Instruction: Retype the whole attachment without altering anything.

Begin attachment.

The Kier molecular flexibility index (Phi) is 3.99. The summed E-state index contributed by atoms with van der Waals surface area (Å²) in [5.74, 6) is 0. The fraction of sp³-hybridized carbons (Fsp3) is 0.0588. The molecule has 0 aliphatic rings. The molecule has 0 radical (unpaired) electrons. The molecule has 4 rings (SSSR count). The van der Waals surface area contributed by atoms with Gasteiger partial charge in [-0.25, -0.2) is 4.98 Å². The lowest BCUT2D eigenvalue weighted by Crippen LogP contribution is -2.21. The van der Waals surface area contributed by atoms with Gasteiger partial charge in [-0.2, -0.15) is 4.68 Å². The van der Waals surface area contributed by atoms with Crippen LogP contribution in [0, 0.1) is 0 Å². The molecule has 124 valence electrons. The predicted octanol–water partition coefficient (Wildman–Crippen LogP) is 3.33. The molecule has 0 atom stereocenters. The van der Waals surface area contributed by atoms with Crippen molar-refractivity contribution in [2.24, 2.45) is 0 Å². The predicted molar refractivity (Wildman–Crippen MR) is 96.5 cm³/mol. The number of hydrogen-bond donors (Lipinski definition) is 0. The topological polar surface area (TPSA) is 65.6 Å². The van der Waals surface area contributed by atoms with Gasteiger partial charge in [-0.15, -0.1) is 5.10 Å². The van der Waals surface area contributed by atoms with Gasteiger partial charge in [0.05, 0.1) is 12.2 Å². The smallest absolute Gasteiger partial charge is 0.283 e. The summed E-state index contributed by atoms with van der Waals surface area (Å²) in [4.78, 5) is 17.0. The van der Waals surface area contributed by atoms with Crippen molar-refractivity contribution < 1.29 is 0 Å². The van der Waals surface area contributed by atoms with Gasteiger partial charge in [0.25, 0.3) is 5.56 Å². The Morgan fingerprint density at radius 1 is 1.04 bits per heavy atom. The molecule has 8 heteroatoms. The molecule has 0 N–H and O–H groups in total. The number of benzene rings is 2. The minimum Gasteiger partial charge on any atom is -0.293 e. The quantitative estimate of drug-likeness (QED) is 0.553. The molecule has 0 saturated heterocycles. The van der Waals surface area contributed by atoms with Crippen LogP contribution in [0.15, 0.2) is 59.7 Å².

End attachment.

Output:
The Kier molecular flexibility index (Phi) is 3.99. The summed E-state index contributed by atoms with van der Waals surface area (Å²) in [5.74, 6) is 0. The fraction of sp³-hybridized carbons (Fsp3) is 0.0588. The molecule has 0 aliphatic rings. The molecule has 0 radical (unpaired) electrons. The molecule has 4 rings (SSSR count). The van der Waals surface area contributed by atoms with Gasteiger partial charge in [-0.25, -0.2) is 4.98 Å². The lowest BCUT2D eigenvalue weighted by Crippen LogP contribution is -2.21. The van der Waals surface area contributed by atoms with Gasteiger partial charge in [-0.2, -0.15) is 4.68 Å². The van der Waals surface area contributed by atoms with Crippen LogP contribution in [0, 0.1) is 0 Å². The molecule has 124 valence electrons. The predicted octanol–water partition coefficient (Wildman–Crippen LogP) is 3.33. The molecule has 0 atom stereocenters. The van der Waals surface area contributed by atoms with Crippen molar-refractivity contribution in [2.24, 2.45) is 0 Å². The predicted molar refractivity (Wildman–Crippen MR) is 96.5 cm³/mol. The number of hydrogen-bond donors (Lipinski definition) is 0. The topological polar surface area (TPSA) is 65.6 Å². The van der Waals surface area contributed by atoms with Gasteiger partial charge in [-0.15, -0.1) is 5.10 Å². The van der Waals surface area contributed by atoms with Gasteiger partial charge in [0.05, 0.1) is 12.2 Å². The smallest absolute Gasteiger partial charge is 0.283 e. The summed E-state index contributed by atoms with van der Waals surface area (Å²) in [4.78, 5) is 17.0. The van der Waals surface area contributed by atoms with Crippen molar-refractivity contribution < 1.29 is 0 Å². The van der Waals surface area contributed by atoms with Gasteiger partial charge in [0.25, 0.3) is 5.56 Å². The Morgan fingerprint density at radius 1 is 1.04 bits per heavy atom. The molecule has 8 heteroatoms. The molecule has 0 N–H and O–H groups in total. The number of benzene rings is 2. The minimum Gasteiger partial charge on any atom is -0.293 e. The quantitative estimate of drug-likeness (QED) is 0.553. The molecule has 0 saturated heterocycles. The van der Waals surface area contributed by atoms with Crippen LogP contribution in [0.15, 0.2) is 59.7 Å².